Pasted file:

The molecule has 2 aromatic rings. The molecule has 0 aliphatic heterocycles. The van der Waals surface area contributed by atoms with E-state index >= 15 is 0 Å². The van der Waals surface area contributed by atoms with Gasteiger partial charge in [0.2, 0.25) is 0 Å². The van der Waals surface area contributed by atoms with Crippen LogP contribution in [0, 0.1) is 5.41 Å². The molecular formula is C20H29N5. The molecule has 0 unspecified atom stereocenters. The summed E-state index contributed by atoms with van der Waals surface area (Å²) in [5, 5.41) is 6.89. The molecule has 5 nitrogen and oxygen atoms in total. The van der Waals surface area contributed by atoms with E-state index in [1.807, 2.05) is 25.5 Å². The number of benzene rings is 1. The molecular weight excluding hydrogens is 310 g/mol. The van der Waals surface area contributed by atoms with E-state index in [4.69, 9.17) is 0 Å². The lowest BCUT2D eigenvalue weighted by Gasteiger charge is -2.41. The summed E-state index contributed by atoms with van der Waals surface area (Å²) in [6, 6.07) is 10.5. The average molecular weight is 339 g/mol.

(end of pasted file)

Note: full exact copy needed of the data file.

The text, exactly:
The molecule has 2 aromatic rings. The molecule has 0 aliphatic heterocycles. The van der Waals surface area contributed by atoms with E-state index >= 15 is 0 Å². The van der Waals surface area contributed by atoms with Gasteiger partial charge in [0.2, 0.25) is 0 Å². The van der Waals surface area contributed by atoms with Crippen LogP contribution in [0, 0.1) is 5.41 Å². The molecular formula is C20H29N5. The molecule has 0 unspecified atom stereocenters. The summed E-state index contributed by atoms with van der Waals surface area (Å²) in [5, 5.41) is 6.89. The molecule has 5 nitrogen and oxygen atoms in total. The van der Waals surface area contributed by atoms with E-state index in [1.807, 2.05) is 25.5 Å². The number of benzene rings is 1. The molecular weight excluding hydrogens is 310 g/mol. The van der Waals surface area contributed by atoms with E-state index in [4.69, 9.17) is 0 Å². The lowest BCUT2D eigenvalue weighted by Gasteiger charge is -2.41. The summed E-state index contributed by atoms with van der Waals surface area (Å²) in [6, 6.07) is 10.5. The average molecular weight is 339 g/mol.